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"Macgregor, thy fancies are wild as the wind; "The dreams of the night have disordered thy mind. "Come, buckle thy panoply-march to the field.— "See, brother, how hacked are thy helmet and shield! Ay, that was M'Nab, in the height of his pride, "When the lions of Dochart stood firm by his side. "This night the proud chief his presumption shall rue; "Rise, brother, these chinks in his heart-blood will glue : "Thy fantasies frightful shall flit on the wing, "When loud with thy bugle Glen-Lyon shall ring."

Like glimpse of the moon through the storin of the night, Macgregor's red eye shed one sparkle of light: It faded-it darkened-he shuddered-he sighed,"No! not for the universe!" low he replied.

Away went Macgregor, but went not alone;
To watch the dread rendezvous, Malcolm has gone.
They oared the broad Lomond, so still and serene!
And deep in her bosom, how awful the scene!
O'er mountains inverted the blue waters curled,
And rocked them on skies of a far nether world.

All silent they went, for the time was approaching;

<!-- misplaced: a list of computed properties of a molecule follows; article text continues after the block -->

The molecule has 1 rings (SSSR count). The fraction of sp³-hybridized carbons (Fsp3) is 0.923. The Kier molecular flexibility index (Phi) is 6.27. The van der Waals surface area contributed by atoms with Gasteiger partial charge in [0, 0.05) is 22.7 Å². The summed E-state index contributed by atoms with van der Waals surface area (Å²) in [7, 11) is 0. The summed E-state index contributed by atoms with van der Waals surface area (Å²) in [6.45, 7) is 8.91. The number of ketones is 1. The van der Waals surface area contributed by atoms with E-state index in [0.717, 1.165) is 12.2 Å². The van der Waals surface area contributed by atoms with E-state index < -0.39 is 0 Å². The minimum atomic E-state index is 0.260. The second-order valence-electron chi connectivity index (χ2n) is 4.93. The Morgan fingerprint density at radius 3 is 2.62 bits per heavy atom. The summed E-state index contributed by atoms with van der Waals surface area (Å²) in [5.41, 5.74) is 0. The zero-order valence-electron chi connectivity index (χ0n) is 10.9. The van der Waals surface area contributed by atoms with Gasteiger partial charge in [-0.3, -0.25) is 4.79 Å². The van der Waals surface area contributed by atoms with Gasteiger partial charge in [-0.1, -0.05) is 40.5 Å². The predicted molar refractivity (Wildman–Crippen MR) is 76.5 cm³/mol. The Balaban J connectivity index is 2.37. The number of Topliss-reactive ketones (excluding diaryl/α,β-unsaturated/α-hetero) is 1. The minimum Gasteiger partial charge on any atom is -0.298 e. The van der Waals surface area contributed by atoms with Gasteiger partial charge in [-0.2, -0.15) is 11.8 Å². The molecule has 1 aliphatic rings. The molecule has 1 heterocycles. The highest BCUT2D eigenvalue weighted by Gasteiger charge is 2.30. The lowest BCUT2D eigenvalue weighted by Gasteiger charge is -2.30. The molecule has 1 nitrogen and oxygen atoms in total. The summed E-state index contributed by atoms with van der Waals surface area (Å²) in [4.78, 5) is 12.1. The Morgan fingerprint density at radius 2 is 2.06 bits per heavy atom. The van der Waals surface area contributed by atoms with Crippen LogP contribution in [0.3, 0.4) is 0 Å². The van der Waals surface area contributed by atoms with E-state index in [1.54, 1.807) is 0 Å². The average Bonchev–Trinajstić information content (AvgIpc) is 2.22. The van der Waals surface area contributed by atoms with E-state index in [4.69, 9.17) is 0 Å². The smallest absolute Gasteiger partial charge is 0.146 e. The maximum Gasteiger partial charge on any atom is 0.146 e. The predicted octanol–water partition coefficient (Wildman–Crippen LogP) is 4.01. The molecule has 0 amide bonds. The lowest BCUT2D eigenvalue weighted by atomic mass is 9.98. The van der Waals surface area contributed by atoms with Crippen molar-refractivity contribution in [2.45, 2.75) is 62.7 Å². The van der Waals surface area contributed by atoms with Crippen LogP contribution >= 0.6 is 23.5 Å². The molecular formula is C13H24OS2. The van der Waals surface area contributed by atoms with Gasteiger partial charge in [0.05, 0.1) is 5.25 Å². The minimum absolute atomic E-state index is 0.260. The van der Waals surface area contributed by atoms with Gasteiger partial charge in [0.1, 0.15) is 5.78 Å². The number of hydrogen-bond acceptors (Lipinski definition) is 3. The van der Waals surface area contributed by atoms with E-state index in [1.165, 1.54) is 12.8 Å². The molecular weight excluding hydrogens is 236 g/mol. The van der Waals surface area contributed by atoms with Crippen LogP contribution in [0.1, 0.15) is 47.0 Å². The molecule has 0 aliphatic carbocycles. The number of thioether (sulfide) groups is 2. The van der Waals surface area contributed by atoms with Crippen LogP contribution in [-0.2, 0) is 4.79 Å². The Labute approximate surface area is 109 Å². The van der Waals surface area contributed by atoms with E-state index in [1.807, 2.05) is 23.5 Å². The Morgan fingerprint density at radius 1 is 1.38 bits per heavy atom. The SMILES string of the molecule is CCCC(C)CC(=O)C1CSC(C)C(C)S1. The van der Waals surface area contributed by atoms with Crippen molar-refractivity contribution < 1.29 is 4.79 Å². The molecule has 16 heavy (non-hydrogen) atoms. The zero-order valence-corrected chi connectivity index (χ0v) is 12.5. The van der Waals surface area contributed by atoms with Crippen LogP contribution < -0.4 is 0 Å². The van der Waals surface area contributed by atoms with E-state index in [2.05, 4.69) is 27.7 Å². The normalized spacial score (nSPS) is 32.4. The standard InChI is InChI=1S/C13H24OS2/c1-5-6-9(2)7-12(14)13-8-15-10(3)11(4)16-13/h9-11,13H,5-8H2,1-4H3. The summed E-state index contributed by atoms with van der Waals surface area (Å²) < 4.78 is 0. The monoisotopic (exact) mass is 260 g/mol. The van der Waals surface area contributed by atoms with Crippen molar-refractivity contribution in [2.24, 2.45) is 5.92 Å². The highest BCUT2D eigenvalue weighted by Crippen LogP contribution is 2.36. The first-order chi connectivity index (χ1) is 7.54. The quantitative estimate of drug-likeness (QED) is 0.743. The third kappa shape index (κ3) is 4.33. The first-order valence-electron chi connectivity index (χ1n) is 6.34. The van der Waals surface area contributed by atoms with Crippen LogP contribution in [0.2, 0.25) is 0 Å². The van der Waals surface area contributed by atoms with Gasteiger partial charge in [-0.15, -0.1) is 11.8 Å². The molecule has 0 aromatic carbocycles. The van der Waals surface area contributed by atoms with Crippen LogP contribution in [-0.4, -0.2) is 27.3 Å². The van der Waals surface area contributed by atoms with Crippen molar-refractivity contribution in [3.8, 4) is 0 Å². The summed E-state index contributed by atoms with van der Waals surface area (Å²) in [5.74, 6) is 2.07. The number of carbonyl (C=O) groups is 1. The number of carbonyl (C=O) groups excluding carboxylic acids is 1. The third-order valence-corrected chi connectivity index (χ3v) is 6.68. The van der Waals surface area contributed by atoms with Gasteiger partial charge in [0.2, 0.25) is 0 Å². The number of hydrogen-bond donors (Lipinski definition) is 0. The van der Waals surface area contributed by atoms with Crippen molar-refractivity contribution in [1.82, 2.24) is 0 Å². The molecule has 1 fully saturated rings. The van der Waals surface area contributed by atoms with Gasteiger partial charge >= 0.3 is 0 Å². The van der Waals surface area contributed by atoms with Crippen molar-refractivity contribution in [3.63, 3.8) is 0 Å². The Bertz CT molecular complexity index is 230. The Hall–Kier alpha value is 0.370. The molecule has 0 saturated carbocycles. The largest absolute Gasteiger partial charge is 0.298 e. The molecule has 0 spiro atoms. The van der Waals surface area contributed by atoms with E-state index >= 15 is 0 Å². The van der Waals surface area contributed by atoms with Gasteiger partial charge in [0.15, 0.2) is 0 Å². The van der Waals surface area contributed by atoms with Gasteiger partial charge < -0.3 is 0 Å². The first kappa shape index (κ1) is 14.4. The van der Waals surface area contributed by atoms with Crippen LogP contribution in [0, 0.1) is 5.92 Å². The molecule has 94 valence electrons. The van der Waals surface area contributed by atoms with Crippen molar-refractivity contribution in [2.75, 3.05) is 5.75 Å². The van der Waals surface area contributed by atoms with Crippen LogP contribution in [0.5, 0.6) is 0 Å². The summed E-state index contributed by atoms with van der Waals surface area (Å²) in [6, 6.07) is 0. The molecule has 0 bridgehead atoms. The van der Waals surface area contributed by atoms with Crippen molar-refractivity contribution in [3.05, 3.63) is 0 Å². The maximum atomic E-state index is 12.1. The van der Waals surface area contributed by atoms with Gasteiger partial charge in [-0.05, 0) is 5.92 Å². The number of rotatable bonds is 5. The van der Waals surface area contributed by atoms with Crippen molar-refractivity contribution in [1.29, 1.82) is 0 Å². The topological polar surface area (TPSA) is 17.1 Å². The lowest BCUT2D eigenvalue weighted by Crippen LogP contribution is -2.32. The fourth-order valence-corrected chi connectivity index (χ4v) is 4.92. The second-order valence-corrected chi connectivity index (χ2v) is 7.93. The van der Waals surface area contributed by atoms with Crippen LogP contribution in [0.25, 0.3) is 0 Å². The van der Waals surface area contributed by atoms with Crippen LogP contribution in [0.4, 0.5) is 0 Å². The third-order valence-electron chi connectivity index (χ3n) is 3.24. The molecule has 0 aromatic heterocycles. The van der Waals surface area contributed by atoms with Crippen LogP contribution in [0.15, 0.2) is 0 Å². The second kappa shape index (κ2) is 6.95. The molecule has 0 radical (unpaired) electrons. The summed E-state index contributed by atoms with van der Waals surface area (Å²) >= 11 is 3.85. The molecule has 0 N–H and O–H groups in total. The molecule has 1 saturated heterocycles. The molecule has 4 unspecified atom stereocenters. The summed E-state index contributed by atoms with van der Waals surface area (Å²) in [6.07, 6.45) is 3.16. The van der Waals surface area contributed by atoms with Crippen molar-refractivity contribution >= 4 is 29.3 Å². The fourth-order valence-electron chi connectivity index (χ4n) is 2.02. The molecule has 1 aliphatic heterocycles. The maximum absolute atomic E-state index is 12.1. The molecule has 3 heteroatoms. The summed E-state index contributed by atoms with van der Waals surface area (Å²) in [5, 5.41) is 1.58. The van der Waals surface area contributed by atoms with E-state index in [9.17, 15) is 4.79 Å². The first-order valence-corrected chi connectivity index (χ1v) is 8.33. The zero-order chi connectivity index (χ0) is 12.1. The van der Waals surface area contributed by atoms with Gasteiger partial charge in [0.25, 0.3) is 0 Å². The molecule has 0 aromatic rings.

The moon the blue zenith already was touching;
No foot was abroad on the forest or hill,

No sound but the lullaby sung by the rill;

Young Malcolm at distance, couched, trembling the while,Macgregor stood lone by the brook of Glen-Gyle.

Few minutes had passed, ere they spied on the stream,
A skiff sailing light, where a lady did seem;
Her sail was the web of the gossamer's loom,
The glow-worm her wakelight, the rainbow her boom;
A dim rayless beam was her prow and her mast,
Like wold-fire, at midnight, that glares on the waste.
Though rough was the river with rock and cascade,
No torrent, no rock, her velocity staid;
She wimpled the water to weather and lee,

And heaved as if borne on the waves of the sea.
Mute Nature was roused in the bounds of the glen ;
The wild deer of Gairtney abandoned his den,
Fled panting away over river and isle,

Nor once turned his eye to the brook of Glen-Gyle.

The fox fled in terror, the eagle awoke,